It is still not for the old iron: adjuvant effects of carbonyl iron in experimental autoimmune encephalomyelitis induction
Momčilović, Miljana B.
Stanojević, Zeljka S
Rasić, Dejan M
Mostarica-Stojković, Marija B
Article (Published version)
MetadataShow full item record
Experimental autoimmune encephalomyelitis (EAE) is a model of multiple sclerosis. Dark Agouti rats immunized with spinal cord homogenate (SCH) and carbonyl iron (CI), as an adjuvant, develop severe hyperacute form of EAE. They succumb to EAE earlier and have higher clinical scores and lethality rate in comparison to counterparts immunized with SCH + complete Freund's adjuvant. There is no difference in the number of cells or in histological presentation of the CNS infiltrates of rats immunized with the two adjuvants. However, there are more granulocytes, NK and NKT cells, and less CD4(+) T cells in the spinal cord infiltrates of SCH + CI-immunized animals. Nitric oxide (NO)-generating enzyme inducible NO synthase have higher expression in spinal cord of SCH + CI-immunized rats, and this corresponds to more intensive nitrotyrosine formation in the CNS tissue of these rats. Abundant infiltration of granulocytes and NK cells into the CNS and excessive generation of peroxynitrite within the CNS of SCH + CI-immunized rats might account for the severe neurological deficits induced by immunization with CI. These factors should be closely examined in the fulminant forms of multiple sclerosis and acute disseminated encephalomyelitis, as they could represent a promising targets for therapy.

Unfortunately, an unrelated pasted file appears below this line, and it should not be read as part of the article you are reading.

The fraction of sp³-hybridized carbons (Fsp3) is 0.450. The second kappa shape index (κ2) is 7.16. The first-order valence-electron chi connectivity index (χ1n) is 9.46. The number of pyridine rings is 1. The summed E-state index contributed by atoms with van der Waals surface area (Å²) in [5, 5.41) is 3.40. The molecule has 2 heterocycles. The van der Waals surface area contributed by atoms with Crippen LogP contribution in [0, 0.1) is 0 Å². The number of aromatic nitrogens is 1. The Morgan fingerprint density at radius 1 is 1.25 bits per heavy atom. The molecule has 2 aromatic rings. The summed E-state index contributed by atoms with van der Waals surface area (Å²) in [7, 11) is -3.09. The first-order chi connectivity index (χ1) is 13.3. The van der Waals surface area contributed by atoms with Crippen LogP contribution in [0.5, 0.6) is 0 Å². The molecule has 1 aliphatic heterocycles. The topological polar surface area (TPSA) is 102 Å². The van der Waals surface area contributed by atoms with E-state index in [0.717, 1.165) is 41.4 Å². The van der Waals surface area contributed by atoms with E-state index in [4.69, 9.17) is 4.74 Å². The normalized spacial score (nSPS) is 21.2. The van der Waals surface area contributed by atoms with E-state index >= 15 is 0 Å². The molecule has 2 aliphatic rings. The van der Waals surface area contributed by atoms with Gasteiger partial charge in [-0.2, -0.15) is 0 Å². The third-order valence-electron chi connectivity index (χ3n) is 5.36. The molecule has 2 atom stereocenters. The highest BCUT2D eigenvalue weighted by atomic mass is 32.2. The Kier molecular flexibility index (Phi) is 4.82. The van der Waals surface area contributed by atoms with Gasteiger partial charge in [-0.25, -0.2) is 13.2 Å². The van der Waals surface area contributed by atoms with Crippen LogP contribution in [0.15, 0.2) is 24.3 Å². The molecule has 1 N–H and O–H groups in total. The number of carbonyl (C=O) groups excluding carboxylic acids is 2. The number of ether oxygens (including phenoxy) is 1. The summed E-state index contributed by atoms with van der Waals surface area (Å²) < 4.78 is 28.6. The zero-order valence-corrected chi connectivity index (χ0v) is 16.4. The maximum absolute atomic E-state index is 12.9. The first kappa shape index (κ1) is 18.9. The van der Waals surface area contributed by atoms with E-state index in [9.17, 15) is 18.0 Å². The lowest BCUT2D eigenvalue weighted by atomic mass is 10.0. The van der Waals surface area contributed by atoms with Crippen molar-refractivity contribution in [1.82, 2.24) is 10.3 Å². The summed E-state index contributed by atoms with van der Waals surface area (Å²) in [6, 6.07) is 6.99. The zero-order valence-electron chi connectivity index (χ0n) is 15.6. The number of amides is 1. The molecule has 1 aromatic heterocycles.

Source:Journal of Neurochemistry, 2011, 118, 2, -214